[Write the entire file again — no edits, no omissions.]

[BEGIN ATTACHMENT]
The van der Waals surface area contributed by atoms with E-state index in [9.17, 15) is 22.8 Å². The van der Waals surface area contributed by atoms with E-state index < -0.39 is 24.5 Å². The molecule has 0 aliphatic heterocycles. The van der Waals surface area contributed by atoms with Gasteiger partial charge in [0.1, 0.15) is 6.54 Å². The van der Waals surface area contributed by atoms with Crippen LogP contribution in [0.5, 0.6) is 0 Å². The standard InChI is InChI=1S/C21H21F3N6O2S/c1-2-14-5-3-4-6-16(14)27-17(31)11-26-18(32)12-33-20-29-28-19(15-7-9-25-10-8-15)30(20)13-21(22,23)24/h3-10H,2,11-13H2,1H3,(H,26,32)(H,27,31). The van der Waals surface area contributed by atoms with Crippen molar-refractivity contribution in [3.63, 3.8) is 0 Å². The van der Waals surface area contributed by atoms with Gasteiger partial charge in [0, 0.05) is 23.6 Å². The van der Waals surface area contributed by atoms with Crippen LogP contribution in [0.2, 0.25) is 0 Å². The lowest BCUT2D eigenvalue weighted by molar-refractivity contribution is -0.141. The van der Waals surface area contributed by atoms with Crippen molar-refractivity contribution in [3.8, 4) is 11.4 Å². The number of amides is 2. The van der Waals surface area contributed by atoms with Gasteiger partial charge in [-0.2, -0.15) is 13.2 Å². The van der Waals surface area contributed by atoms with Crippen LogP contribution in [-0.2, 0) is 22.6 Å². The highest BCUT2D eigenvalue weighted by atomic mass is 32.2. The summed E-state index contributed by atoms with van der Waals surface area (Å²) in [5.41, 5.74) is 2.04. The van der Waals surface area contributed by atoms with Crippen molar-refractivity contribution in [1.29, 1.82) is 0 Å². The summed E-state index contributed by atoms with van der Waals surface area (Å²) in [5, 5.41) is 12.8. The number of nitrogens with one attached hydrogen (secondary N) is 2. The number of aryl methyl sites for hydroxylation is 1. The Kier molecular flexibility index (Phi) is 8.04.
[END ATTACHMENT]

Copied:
The van der Waals surface area contributed by atoms with E-state index in [9.17, 15) is 22.8 Å². The van der Waals surface area contributed by atoms with E-state index < -0.39 is 24.5 Å². The molecule has 0 aliphatic heterocycles. The van der Waals surface area contributed by atoms with Gasteiger partial charge in [0.1, 0.15) is 6.54 Å². The van der Waals surface area contributed by atoms with Crippen LogP contribution in [0.5, 0.6) is 0 Å². The standard InChI is InChI=1S/C21H21F3N6O2S/c1-2-14-5-3-4-6-16(14)27-17(31)11-26-18(32)12-33-20-29-28-19(15-7-9-25-10-8-15)30(20)13-21(22,23)24/h3-10H,2,11-13H2,1H3,(H,26,32)(H,27,31). The van der Waals surface area contributed by atoms with Crippen molar-refractivity contribution in [3.63, 3.8) is 0 Å². The van der Waals surface area contributed by atoms with Gasteiger partial charge in [0, 0.05) is 23.6 Å². The van der Waals surface area contributed by atoms with Crippen LogP contribution in [0.2, 0.25) is 0 Å². The lowest BCUT2D eigenvalue weighted by molar-refractivity contribution is -0.141. The van der Waals surface area contributed by atoms with Crippen molar-refractivity contribution in [3.8, 4) is 11.4 Å². The number of amides is 2. The van der Waals surface area contributed by atoms with Gasteiger partial charge in [-0.2, -0.15) is 13.2 Å². The van der Waals surface area contributed by atoms with Crippen LogP contribution in [-0.2, 0) is 22.6 Å². The highest BCUT2D eigenvalue weighted by atomic mass is 32.2. The summed E-state index contributed by atoms with van der Waals surface area (Å²) in [5.41, 5.74) is 2.04. The van der Waals surface area contributed by atoms with Crippen molar-refractivity contribution in [1.29, 1.82) is 0 Å². The summed E-state index contributed by atoms with van der Waals surface area (Å²) in [5, 5.41) is 12.8. The number of nitrogens with one attached hydrogen (secondary N) is 2. The number of aryl methyl sites for hydroxylation is 1. The Kier molecular flexibility index (Phi) is 8.04.